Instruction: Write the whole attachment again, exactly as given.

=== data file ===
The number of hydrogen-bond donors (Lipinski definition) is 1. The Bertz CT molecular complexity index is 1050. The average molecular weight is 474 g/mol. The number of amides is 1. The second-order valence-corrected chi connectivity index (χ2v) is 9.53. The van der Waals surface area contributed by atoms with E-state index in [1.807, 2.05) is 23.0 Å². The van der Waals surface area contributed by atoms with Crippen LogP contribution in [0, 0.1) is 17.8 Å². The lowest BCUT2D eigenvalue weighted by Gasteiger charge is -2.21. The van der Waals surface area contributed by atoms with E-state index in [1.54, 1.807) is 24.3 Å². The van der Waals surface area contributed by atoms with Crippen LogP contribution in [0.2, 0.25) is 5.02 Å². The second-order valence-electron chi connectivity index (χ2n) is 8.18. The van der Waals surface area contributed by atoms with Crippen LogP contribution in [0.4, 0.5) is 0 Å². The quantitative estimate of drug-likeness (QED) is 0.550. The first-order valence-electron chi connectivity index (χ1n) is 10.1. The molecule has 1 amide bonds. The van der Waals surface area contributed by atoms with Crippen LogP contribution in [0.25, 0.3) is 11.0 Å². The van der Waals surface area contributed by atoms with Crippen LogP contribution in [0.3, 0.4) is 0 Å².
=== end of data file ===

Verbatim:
The number of hydrogen-bond donors (Lipinski definition) is 1. The Bertz CT molecular complexity index is 1050. The average molecular weight is 474 g/mol. The number of amides is 1. The second-order valence-corrected chi connectivity index (χ2v) is 9.53. The van der Waals surface area contributed by atoms with E-state index in [1.807, 2.05) is 23.0 Å². The van der Waals surface area contributed by atoms with Crippen LogP contribution in [0, 0.1) is 17.8 Å². The lowest BCUT2D eigenvalue weighted by Gasteiger charge is -2.21. The van der Waals surface area contributed by atoms with E-state index in [1.54, 1.807) is 24.3 Å². The van der Waals surface area contributed by atoms with Crippen LogP contribution in [0.2, 0.25) is 5.02 Å². The second-order valence-electron chi connectivity index (χ2n) is 8.18. The van der Waals surface area contributed by atoms with Crippen LogP contribution in [0.4, 0.5) is 0 Å². The quantitative estimate of drug-likeness (QED) is 0.550. The first-order valence-electron chi connectivity index (χ1n) is 10.1. The molecule has 1 amide bonds. The van der Waals surface area contributed by atoms with Crippen LogP contribution in [0.25, 0.3) is 11.0 Å². The van der Waals surface area contributed by atoms with Crippen LogP contribution in [0.3, 0.4) is 0 Å².